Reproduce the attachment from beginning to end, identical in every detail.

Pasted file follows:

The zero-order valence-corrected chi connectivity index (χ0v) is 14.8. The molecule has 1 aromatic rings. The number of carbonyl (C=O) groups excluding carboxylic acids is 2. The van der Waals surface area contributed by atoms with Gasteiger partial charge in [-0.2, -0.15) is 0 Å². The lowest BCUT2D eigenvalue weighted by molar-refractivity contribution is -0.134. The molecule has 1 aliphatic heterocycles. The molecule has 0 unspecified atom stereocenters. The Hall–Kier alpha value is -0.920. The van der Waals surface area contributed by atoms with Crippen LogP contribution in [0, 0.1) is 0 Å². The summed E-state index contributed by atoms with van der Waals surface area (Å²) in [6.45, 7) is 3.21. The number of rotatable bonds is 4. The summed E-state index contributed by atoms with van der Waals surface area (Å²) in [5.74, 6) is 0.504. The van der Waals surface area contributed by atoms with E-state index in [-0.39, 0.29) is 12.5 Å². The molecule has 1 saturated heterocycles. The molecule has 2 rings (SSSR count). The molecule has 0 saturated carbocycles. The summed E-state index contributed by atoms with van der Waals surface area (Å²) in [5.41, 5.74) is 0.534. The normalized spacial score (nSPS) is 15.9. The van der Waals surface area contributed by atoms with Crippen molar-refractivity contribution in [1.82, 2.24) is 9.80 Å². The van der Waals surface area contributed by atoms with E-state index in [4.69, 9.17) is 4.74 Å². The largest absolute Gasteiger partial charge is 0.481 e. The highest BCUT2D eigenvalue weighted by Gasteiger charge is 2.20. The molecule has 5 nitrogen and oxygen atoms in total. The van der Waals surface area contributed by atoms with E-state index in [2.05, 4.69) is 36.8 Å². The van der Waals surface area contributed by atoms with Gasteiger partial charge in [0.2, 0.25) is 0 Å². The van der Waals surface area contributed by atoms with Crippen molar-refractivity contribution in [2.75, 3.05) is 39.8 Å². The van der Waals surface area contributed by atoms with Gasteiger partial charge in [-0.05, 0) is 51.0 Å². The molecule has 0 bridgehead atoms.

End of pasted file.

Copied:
The zero-order valence-corrected chi connectivity index (χ0v) is 14.8. The molecule has 1 aromatic rings. The number of carbonyl (C=O) groups excluding carboxylic acids is 2. The van der Waals surface area contributed by atoms with Gasteiger partial charge in [-0.2, -0.15) is 0 Å². The lowest BCUT2D eigenvalue weighted by molar-refractivity contribution is -0.134. The molecule has 1 aliphatic heterocycles. The molecule has 0 unspecified atom stereocenters. The Hall–Kier alpha value is -0.920. The van der Waals surface area contributed by atoms with Crippen LogP contribution in [0, 0.1) is 0 Å². The summed E-state index contributed by atoms with van der Waals surface area (Å²) in [6.45, 7) is 3.21. The number of rotatable bonds is 4. The summed E-state index contributed by atoms with van der Waals surface area (Å²) in [5.74, 6) is 0.504. The van der Waals surface area contributed by atoms with E-state index in [-0.39, 0.29) is 12.5 Å². The molecule has 1 saturated heterocycles. The molecule has 2 rings (SSSR count). The molecule has 0 saturated carbocycles. The summed E-state index contributed by atoms with van der Waals surface area (Å²) in [5.41, 5.74) is 0.534. The normalized spacial score (nSPS) is 15.9. The van der Waals surface area contributed by atoms with Crippen molar-refractivity contribution in [1.82, 2.24) is 9.80 Å². The van der Waals surface area contributed by atoms with E-state index in [4.69, 9.17) is 4.74 Å². The largest absolute Gasteiger partial charge is 0.481 e. The highest BCUT2D eigenvalue weighted by Gasteiger charge is 2.20. The molecule has 5 nitrogen and oxygen atoms in total. The van der Waals surface area contributed by atoms with E-state index in [2.05, 4.69) is 36.8 Å². The van der Waals surface area contributed by atoms with Gasteiger partial charge in [0.2, 0.25) is 0 Å². The van der Waals surface area contributed by atoms with Crippen molar-refractivity contribution in [2.75, 3.05) is 39.8 Å². The van der Waals surface area contributed by atoms with Gasteiger partial charge in [-0.05, 0) is 51.0 Å². The molecule has 0 bridgehead atoms.